- Skewness – are the distributions asymmetric? Are they more heavily concentrated on one side of the distribution? If so, there may be issues with skewness and variable transformations (logarithm, square-root, etc.) and/or the use of robust statistics might be warranted.
- Kurtosis – how pointed (or flat) are the distributions? If the distributions deviate strongly from normality, transformations such as the cube-root and/or the use of robust statistics might be warranted.
- Are potential outliers present for each subgroup?
- If possible outliers are identified, then considerations for their removal, transformation, and/or the use of robust statistics might be warranted. The mean differences among groups might simply be an artifact of a few influential data points.
- Are the subgroup densities unimodal (i.e., a single peak in the distribution)?
- If the densities are not unimodal (i.e. multiple peaks are visible), one should attempt to identify the underlying mechanism driving this multimodality. Additional Group-Means plots can be conducted to further assess these concerns.

- Are there outliers or extreme values driving or attenuating predicted moderation effects?
- If using a categorical moderator, this should be assessed for each level of the categorical moderator.
- It is assumed that a linear relationship holds between the independent and dependent variable across groups. Is this the case?
- To what extent is the grouping variable and independent variable related? A strong relationship may imply non-overlapping independent variable distributions which could indicate non-linearity between the independent variable and the dependent variable as an explanation.

- Correct Form of Relationship is Specified
- Does the relationship between the fitted values and the residuals exhibit a curved or otherwise non-linear relationship (as shown by the red loess line in the top-left plot)? If so, this might indicate a violation of regression assumptions. Non-linear terms, data transformations, and/or the use of alternate analytic techniques might be warranted.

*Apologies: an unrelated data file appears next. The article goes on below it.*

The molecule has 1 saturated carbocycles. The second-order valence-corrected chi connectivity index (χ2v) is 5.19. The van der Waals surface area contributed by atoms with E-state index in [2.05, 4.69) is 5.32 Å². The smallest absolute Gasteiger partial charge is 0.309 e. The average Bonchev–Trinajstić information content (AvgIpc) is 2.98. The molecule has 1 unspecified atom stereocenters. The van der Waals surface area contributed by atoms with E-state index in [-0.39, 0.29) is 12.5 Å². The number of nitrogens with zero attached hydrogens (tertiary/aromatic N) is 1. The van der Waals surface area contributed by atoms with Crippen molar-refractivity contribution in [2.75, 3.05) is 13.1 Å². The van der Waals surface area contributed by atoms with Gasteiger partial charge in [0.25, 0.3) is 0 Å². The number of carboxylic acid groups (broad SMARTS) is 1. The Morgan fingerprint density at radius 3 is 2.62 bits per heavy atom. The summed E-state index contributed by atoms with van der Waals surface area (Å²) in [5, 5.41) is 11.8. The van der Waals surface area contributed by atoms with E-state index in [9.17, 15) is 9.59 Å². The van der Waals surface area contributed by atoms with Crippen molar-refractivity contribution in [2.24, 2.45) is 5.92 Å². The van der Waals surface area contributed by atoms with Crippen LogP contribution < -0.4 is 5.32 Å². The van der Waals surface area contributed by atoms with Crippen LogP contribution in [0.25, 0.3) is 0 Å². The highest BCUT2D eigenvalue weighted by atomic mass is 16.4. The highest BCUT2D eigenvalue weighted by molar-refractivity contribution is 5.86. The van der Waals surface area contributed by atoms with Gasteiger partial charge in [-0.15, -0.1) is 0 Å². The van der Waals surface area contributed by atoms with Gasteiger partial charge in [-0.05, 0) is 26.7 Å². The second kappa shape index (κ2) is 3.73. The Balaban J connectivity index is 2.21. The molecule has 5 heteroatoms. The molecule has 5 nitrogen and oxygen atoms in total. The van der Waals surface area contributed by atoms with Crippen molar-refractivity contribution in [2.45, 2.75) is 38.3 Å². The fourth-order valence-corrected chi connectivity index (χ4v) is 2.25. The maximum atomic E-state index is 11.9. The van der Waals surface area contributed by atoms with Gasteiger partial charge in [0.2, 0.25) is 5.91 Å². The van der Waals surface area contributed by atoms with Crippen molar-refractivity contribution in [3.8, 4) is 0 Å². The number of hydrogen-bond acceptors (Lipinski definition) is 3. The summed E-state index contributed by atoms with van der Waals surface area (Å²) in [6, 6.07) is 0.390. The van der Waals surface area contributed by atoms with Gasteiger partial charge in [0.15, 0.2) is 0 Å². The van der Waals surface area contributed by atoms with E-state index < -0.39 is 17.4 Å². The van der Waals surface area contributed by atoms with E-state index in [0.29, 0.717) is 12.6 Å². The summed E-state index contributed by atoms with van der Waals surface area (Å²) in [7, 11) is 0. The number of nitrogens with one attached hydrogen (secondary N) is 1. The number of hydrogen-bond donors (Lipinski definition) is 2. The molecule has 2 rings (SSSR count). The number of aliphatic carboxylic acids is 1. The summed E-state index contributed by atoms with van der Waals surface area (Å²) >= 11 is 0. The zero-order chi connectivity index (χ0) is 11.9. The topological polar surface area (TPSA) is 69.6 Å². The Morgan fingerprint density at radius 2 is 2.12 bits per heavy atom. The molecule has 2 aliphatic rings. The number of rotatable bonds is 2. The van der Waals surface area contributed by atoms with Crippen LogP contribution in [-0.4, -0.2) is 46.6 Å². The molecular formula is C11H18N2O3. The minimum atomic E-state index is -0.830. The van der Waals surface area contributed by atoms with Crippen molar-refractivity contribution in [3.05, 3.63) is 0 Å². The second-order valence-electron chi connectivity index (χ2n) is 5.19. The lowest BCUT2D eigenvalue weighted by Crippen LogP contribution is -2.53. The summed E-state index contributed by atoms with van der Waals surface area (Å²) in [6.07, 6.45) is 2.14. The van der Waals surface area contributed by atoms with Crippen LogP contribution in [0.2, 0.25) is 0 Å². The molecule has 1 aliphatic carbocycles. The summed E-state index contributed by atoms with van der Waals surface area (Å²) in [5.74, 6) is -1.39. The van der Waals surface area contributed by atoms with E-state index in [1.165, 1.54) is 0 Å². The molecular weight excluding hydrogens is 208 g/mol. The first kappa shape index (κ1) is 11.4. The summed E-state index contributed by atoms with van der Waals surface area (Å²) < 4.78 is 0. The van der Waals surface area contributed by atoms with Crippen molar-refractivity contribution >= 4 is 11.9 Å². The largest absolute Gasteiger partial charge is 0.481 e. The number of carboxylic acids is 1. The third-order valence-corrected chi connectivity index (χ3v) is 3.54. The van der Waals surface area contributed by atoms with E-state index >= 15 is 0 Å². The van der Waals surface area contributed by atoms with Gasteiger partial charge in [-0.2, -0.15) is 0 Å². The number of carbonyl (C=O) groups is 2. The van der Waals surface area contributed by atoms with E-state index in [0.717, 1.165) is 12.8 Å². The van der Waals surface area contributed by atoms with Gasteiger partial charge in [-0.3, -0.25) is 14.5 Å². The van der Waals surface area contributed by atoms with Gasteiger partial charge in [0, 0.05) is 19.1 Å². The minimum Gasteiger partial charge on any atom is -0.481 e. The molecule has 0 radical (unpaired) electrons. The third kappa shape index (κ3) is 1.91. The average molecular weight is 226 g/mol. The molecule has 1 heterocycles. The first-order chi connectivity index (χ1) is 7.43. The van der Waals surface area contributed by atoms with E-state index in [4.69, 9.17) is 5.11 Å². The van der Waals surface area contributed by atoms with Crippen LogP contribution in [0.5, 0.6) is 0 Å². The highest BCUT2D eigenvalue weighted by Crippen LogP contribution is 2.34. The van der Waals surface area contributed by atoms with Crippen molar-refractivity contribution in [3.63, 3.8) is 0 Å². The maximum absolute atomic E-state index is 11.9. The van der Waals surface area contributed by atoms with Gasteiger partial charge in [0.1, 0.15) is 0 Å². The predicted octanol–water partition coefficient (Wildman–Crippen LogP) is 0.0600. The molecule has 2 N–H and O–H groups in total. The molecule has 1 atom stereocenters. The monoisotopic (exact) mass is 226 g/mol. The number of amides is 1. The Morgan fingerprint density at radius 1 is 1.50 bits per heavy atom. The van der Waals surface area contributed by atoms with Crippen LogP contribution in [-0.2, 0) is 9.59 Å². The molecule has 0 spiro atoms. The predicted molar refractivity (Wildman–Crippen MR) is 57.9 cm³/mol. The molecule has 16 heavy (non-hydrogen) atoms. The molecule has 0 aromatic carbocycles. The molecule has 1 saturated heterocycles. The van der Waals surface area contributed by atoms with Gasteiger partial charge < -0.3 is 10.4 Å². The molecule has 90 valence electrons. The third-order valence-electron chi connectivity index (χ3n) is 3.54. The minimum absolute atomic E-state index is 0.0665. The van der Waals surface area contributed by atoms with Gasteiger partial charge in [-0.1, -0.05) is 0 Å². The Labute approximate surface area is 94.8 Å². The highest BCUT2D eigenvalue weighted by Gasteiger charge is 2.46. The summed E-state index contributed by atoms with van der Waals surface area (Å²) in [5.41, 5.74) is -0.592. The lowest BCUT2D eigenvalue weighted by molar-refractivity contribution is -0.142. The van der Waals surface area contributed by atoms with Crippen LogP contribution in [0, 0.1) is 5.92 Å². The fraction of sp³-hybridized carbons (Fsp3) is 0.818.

- Homogeneity of Variance
- Is there a constant spread of the residuals at all levels of the fitted values or is there a systematic restriction or expansion (e.g., a "shotgun" effect) across the fitted values in the top-left plot? Another way to assess this is to see if the rescaled residuals (bottom-left plot) have more spread at higher or lower fitted value. This can be evaluated by seeing if the red loess line is sloped (positively or negatively). A slope, either positive or negative, would indicate that more variance exists at higher or lower fitted values, respectively. A flat line indicates relatively constant residual variance across the fitted values. Data transformations and/or the use of alternate analytic techniques might be warranted.
- Normality of the Residuals
- Do the residuals fall fairly well onto the straight, dashed line in the top-right plot? If they deviate largely from the dashed line, then non-normality and/or outliers may be indicated and data transformations, the removal of outliers, and/or the use of alternate analytic techniques might be warranted.
- Outliers
- Do the residuals fall fairly well onto the straight, dashed line in the top-right plot? If they deviate largely from the dashed line, then non-normality and/or outliers may be indicated and data transformations, the removal of outliers, and/or the use of alternate analytic techniques might be warranted.